Mich. Anti-Theft Efforts Lead to Millions in Insurance Savings

A new government report says that drivers in the Michigan are saving more than $50 per insured vehicle and that the insurance industry has saved $59 million over the past 15 years thanks to the help of a state-sponsored unit that combats theft and fraud.

Michigan auto theft rate graph

Click graph to enlarge

The Automobile Theft Prevention Authority (ATPA) was first established in 1986 in response to the fact that Michigan had become the auto-theft capital of the nation. By 2009, the rate of auto thefts had been reduced by 59 percent, according to the latest report.

Michigan car insurance consumers fund ATPA through a $1 assessment on vehicles, which then trickles down to fund grants for police agencies and other organizations that aim to reduce the rate of fraud and theft.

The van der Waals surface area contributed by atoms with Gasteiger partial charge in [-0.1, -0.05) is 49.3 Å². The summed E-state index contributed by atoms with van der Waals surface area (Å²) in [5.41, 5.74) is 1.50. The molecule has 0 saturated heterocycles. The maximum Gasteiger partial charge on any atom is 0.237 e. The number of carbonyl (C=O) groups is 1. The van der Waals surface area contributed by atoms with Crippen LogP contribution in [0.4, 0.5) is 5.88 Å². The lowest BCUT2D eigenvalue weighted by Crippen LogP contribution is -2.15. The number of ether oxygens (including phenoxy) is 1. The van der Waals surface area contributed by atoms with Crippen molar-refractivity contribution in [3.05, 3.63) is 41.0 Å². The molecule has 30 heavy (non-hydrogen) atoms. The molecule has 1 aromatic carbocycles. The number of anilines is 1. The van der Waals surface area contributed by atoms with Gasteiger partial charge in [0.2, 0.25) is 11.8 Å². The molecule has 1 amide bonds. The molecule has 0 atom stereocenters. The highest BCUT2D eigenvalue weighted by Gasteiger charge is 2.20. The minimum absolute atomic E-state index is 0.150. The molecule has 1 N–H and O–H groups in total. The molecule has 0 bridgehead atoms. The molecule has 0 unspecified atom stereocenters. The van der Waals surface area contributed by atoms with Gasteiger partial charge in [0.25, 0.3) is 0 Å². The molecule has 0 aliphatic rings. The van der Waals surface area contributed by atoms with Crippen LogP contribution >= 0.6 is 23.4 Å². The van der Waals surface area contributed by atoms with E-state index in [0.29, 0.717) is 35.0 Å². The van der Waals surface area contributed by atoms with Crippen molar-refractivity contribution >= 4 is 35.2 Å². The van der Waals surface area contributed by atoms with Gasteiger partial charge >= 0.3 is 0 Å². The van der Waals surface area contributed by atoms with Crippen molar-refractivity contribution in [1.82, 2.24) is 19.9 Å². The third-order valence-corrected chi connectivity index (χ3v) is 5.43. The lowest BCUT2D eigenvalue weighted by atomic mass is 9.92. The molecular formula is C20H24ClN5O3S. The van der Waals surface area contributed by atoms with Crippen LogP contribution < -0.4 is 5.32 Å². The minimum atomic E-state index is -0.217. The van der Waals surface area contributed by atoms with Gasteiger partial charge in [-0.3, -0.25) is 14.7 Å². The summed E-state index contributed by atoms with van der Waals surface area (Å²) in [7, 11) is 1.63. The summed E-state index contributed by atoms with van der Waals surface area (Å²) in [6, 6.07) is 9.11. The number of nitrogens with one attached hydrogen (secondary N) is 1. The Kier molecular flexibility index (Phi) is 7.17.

Since 1996, the authority has provided funds to law enforcement teams involved in more than 8,200 cases of fraud, amounting to nearly $60 million in denied claims and recoveries.

“Without the ATPA teams,” the report says, “these fraudulent claims would have been paid.”

Because prevention of fraud leads to fewer total dollars being spent by insurers on claims and because cutting the rate of theft means fewer comprehensive claims being filed and paid, ATPA says it has helped to reduce the cost of coverage for the average Michigander, to the tune of $52 per insured vehicle.

According to vehicle data collected by ATPA, Dodge trucks were most likely to be stolen in 2010. Of the top ten models stolen that year, six were Dodge trucks, three were Dodge Intrepids and one was a Ford truck.

The Michigan county with the highest rate of theft in 2009 was Wayne, with 17,567 total for that year.

About John Pirro
John Pirro is a licensed fire and casualty insurance agent specializing in various aspects of the auto insurance industry. He worked in the auto body repair industry before taking a reporting position at Online Auto Insurance News.

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